What Causes a Hangover?
“Dehydration is a major cause,” says John McNeill, professor of pharmaceutical sciences at the University of British Columbia. Why? “Alcohol decreases the release of a hormone called antidiuretic hormone [ADH], and as a result you excrete more fluid than you have taken in.”
Another culprit is acetaldehyde, a toxic compound produced as the body breaks down alcohol. Although it’s eventually converted to acetate (a non-toxic substance), at high concentrations the process is sluggish and can cause nausea, vomiting, sweating, flushing, enlarged blood vessels (which can cause headaches), disrupted sleep (leading to fatigue) and low blood sugar (which decreases the brain’s ability to function).
Hangovers usually go away within 24 hours, but staying hydrated can speed up the process. “Before bed and when you wake up, drink a lot of fluids’especially electrolyte drinks [with sodium, potassium and other minerals],” says John Dempster, a naturopath in Toronto.
Foods that are easy to digest, such as bananas, may help settle your stomach. If you still need relief, the following over-the-counter treatments could help.
How to Relieve a Headache
Try: Aleve, Advil and Aspirin
How they work: Non-steroidal anti-inflammatory medications contain drugs such as naproxen sodium (Aleve), ibuprofen (Advil) or acetylsalicylic acid (Aspirin), which can soothe a sore head and aching muscles. They suppress prostaglandins, the chemicals our bodies produce when we experience pain, inflammation and fever. But avoid acetaminophen, says McNeill.”Alcohol alters the way it is broken down: A toxic substance that can cause liver damage is produced, particularly if it is used frequently.”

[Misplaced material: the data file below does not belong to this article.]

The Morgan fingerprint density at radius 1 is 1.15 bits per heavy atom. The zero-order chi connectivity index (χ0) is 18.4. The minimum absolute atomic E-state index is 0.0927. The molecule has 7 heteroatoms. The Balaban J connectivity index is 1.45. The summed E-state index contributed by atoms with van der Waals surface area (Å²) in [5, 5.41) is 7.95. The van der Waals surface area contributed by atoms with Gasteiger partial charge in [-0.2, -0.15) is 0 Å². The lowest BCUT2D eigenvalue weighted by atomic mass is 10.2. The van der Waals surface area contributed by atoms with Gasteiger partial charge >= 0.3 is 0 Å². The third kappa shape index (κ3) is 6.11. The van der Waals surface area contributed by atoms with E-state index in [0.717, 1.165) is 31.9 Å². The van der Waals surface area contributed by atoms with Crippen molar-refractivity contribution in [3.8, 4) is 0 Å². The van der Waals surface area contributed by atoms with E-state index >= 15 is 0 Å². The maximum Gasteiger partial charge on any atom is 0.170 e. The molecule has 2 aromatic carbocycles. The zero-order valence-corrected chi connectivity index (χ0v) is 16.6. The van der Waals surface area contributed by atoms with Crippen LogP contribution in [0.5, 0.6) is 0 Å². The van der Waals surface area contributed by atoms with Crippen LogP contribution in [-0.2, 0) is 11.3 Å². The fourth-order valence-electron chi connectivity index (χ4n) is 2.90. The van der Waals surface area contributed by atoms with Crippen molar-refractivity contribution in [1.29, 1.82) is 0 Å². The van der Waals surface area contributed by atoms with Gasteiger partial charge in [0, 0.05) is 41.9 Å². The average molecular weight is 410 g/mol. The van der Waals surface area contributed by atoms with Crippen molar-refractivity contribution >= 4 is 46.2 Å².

Need to know: These are safe if you follow package directions. They may irritate the stomach if you are queasy. Take them with food.
How to Treat Nausea and Vomiting
Try: Gravol, Life Brand Anti Nauseant
How they work: Both medications contain the active ingredient dimenhydrinate, a drug that blocks the nerve impulses in the vomiting centre and gastrointestinal tract to suppress nausea and vomiting.
Need to know: “If you’ve had too much to drink and experience persistent vomiting, dehydration is a danger,” says Wood. “These medications can prevent that.’ Both are safe if you follow the package directions. Wood warns that taking these before a night out is not a good idea. ‘Gravol is usually sedating,” she says, and the effect will be worsened with alcohol. Take one the following day if you are still feeling nauseous.
Try: Milk thistle (available at drugstores and health food stores) and AdrenaSense (available only at health food and specialty supplement stores)
How they work: Phase one of liver detoxification breaks down toxins like alcohol into intermediate compounds, while the second phase (which silymarin, the active ingredient in milk thistle, speeds up) encourages quicker excretion.
Milk thistle also contains vitamins B1, B6 and B12, which alcohol can deplete. AdrenaSense contains a combination of vitamins, nutrients and botanicals that help the body’s adrenal system adapt to stress. “I recommend it because when you drink alcohol, it stresses the body,” says Dempster.
Need to know: Check with your doctor before taking any herbal supplements, and always follow package directions.
Hangover Cures That Don’t Work
- ‘Hair of the dog.’ It’s a myth. Trying to prevent or kill a hangover by drinking alcohol only delays the inevitable in a few hours, says Wood.
- Caffeine. Although it can relieve a headache, caffeine can also irritate an upset stomach and will prevent you from catching up on needed sleep.
- A greasy breakfast. Alcohol throws off blood sugar levels, so although you crave fats, carbs and sugars, they’ll only further spike your insulin and make you feel worse.